Australia and Spain – an uncomfortable comparison

Recently, I wrote a “Travelogue” blog about our recent visit to Spain and, along the way, there were a number of things regarding our own country that made an interesting (If not a comfortable) comparison.

I must state from the outset, that I am not an economist, and the following comments come from experience only and from observing what is obvious in Australia and apparent in Spain.

After we had been in Spain for about a week, it suddenly occurred to me that something wasn’t quite right. I turned to my friend Rob, who had made the trip with us from WA, and asked, “This country is supposed to be stuffed, right? Apart from the unfortunately ubiquitous European beggar, everything looks OK, doesn’t it? Business appears as normal; there is no great evidence of vacant shops; people are well-dressed and going about their business; the cost of living is low. So what’s going on?” He agreed that life in Spain looked pretty good.

We then reflected on life in Australia and how we, both as a nation and individually, are continually looking for more. Tug boat operators working 26 weeks a year earning $140,000 per annum are looking to strike for more money; young people in their 20’s having been paid well over $100,000 per annum for sometimes almost unskilled work, can suddenly live on nothing less; the social services sector continually demanding additional services or increased funding.

Just as Spain had overspent leading up to the GFC, so is Australia overspending. Australia – Australians – simply cannot afford our standard of living. It will, sooner or later, come crumbling down, unless we, as a nation, see the reality of our situation. The difference in Spain is that it had the European Community to bail it out. As my Austrian friend later vehemently expressed it when we visited him “They can afford their low cost of living, because the rest of Europe is paying for it!” And indeed, it had been just a four-hour plane flight from Portugal to Innsbruck (where my friend is a Professor of Communications at Innsbruck University) to see a dramatic increase in the cost of living. Australia will have no such community to come to its aid.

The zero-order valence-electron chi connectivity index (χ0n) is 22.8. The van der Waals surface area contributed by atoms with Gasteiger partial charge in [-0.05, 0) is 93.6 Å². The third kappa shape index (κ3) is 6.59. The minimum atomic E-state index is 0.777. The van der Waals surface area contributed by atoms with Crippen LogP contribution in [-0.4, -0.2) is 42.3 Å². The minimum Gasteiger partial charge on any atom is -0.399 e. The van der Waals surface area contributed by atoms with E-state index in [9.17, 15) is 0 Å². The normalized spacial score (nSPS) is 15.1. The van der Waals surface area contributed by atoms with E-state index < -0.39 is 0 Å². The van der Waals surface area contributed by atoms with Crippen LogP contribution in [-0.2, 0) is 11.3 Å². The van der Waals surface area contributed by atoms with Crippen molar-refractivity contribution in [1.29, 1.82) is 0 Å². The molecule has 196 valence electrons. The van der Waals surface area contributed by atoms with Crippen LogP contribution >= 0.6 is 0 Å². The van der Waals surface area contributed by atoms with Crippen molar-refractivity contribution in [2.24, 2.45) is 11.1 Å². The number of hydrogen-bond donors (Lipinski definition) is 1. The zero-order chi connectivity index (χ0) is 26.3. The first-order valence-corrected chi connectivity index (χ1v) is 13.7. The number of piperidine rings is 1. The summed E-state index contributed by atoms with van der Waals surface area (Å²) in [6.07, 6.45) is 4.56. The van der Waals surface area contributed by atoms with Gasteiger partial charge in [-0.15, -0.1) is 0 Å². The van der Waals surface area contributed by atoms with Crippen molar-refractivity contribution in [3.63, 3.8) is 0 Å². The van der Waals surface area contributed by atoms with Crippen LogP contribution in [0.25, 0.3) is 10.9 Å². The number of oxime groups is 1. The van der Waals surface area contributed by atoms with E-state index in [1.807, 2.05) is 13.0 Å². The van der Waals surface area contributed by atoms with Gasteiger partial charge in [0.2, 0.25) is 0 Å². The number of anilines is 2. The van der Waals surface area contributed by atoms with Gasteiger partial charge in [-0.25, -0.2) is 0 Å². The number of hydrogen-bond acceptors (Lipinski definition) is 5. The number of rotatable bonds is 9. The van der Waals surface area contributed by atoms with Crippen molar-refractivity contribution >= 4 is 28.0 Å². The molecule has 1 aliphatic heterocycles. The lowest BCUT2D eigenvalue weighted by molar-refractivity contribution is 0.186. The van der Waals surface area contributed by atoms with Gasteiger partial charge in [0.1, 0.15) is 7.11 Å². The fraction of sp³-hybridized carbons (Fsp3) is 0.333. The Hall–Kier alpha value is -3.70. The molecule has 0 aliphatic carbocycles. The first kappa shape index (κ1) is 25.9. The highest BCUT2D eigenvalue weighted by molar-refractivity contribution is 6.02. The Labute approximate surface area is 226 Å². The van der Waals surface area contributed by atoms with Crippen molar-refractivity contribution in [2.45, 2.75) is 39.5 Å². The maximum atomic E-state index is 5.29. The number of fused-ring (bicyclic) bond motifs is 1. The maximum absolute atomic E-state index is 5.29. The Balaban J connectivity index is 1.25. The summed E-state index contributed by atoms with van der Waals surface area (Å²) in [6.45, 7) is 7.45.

So, who would come to the rescue? The obvious answer is China and, if this occurred, imagine the outpouring of protest from those already concerned with its level of ownership in this country.

Spain had simply overspent. Evidence of this is obvious with wonderful infrastructure projects and community amenities evident in places like Barcelona – although some of these were apparently paid for as a result of the Olympic Games. While life may appear to be “normal” now in Spain, the country has crippling debt and high unemployment. With Australia’s economy perilously perched on the shoulders of the mining industry and its exports to Asia, it will not take many elements to turn (or remain) unfavourable, for our situation to take a turn for the worse.

Successive governments and the mining industry have to take some responsibility for what has occurred – and continues – in terms of lack of planning and providing for the obvious. Blind Freddie could have seen that we were short of skilled labour. The type of shortage that has sent wages skyrocketing and continuing unrealistic expectations; that has reverberated through industries that cannot afford to compete on pay; that has caused the collapse of some services to rural communities; that has young people saddled with debt they may not be in a long-term position to repay; that has resulted in a high cost of family breakdowns from huge “fly-in, fly-out” workforces. However, the planning to address this was poor, to say the least. In some cases, it appears that it was non-existent.

Leadership in government is being aware of the truth of the current situation, making prudent plans for the future and inspiring the population to believe in those plans and to follow the lead. This leadership is not obvious.

Leadership in business is not dissimilar. However, business leaders need also to recognise that they have a responsibility over and above that to their shareholders; they have one also to the country that provides the business environment in which they operate. In taking from that environment, they have a responsibility to contribute back to it – for the longer term.

Without this kind of leadership, from what we have observed, Australia is heading towards the type of recession my least-favoured politician, Paul Keating, termed “the recession we had to have” – except it probably needs to have a greater impact to restore our sense of reality.

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What John Matthew believes about small business

That the owner has risked many things that others take for granted;

That there is no guaranteed income or reward for the considerable effort that is required;

That often, the family home is on the line to support the business and its constituents;

That there is a dignity and self-respect that is earned;

That entire communities would be better places if there was an increased appreciation and respect for small business.

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